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The Processing of Emotion in Patients With Huntington's Disease: Variability and Differential Deficits in Disgust

Hayes, Catherine J. PhD*; Stevenson, Richard J. DPhil; Coltheart, Max PhD*

Cognitive and Behavioral Neurology: December 2009 - Volume 22 - Issue 4 - p 249-257
doi: 10.1097/WNN.0b013e3181c124af
Original Studies

Background Some studies of emotion recognition in Huntington's disease (HD) have not supported early reports of selective impairment in the recognition of facial expressions of disgust. This inconsistency could imply that loss of disgust is not a feature of all patients with this disease.

Objectives This study examined whether disproportionate impairment in the recognition of disgust was present in some HD patients and not in others. Second, we examined whether patients unable to recognize facial disgust had parallel impairments in other aspects of the emotion.

Method Fourteen HD patients and 14 age-matched healthy controls and education-matched healthy controls were first assessed on facial emotion recognition, with follow-up of individual-level analyses on patients D.W. and M.J.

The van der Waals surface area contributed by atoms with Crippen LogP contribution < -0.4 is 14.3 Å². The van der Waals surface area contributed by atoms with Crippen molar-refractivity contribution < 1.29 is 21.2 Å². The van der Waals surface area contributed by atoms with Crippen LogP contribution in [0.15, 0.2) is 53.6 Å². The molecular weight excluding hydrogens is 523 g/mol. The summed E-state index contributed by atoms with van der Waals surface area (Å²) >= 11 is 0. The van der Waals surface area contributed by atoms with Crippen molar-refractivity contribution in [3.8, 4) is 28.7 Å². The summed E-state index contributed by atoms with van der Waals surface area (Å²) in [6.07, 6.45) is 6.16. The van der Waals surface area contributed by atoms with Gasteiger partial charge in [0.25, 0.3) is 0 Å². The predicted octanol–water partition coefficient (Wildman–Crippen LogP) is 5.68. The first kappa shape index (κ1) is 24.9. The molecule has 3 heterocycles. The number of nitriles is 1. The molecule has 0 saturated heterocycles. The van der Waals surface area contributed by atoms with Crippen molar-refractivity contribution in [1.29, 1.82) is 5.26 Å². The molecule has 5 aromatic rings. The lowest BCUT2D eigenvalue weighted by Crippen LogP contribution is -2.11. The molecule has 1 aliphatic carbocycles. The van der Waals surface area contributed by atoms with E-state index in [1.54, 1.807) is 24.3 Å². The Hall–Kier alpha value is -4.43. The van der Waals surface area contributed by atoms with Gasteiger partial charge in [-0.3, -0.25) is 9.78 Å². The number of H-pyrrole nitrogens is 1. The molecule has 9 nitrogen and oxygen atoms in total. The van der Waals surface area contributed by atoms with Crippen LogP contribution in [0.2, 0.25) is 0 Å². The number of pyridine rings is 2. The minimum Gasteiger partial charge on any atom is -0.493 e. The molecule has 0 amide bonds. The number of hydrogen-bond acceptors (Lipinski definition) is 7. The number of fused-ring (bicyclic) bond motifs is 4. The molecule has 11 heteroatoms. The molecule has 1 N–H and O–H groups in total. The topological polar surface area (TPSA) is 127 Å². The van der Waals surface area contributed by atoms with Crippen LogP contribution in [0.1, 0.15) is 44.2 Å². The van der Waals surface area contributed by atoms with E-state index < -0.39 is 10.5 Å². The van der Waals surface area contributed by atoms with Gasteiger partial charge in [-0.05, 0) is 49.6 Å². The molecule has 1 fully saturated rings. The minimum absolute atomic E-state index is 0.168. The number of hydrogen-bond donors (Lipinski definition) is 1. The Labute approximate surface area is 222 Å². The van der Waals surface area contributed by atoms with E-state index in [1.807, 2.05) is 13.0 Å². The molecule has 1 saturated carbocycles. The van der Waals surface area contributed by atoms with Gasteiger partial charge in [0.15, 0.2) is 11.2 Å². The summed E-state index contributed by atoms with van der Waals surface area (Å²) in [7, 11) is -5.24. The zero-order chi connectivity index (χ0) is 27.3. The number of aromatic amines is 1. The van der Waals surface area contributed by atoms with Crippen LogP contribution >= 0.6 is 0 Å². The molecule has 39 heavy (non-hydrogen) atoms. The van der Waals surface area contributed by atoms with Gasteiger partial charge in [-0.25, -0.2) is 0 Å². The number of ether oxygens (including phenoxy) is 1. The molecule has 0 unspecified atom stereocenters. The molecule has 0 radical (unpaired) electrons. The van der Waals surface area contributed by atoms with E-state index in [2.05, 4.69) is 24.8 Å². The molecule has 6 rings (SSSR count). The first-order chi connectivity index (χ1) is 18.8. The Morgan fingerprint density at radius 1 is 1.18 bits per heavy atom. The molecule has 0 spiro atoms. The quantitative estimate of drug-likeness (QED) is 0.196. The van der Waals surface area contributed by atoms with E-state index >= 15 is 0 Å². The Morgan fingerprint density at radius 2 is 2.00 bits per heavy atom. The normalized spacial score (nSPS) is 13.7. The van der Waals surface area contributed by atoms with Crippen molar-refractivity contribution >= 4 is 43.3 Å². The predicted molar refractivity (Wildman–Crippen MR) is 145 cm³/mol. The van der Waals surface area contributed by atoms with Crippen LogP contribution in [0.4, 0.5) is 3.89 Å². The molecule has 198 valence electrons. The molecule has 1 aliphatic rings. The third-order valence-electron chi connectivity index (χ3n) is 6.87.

Results Although the group-level analyses revealed a broad profile of impaired recognition of negative emotions, individual-level analyses revealed a selective impairment of disgust in 47% of HD patients and of fear in 13%. Cross-modal impairments were only present for disgust, and then only in D.W. and M.J., who were unable to recognize disgust faces and had differential deficits on other emotion tasks: auditory recognition of vocal disgust expressions, matching the label “disgust” to a picture of a disgusting scene, and semantic knowledge of disgust elicitors.

Conclusion The findings support the view that impairment in the recognition of disgusted facial expressions may reflect processes involving the central aspects of disgust knowledge.

*Macquarie Centre for Cognitive Science

Department of Psychology, Macquarie University, Sydney, New South Wales, Australia

Reprints: Richard J. Stevenson, DPhil, Department of Psychology, Macquarie University, Sydney, New South Wales 2109, Australia (e-mail:

Received for publication February 18, 2009

accepted September 13, 2009

© 2009 Lippincott Williams & Wilkins, Inc.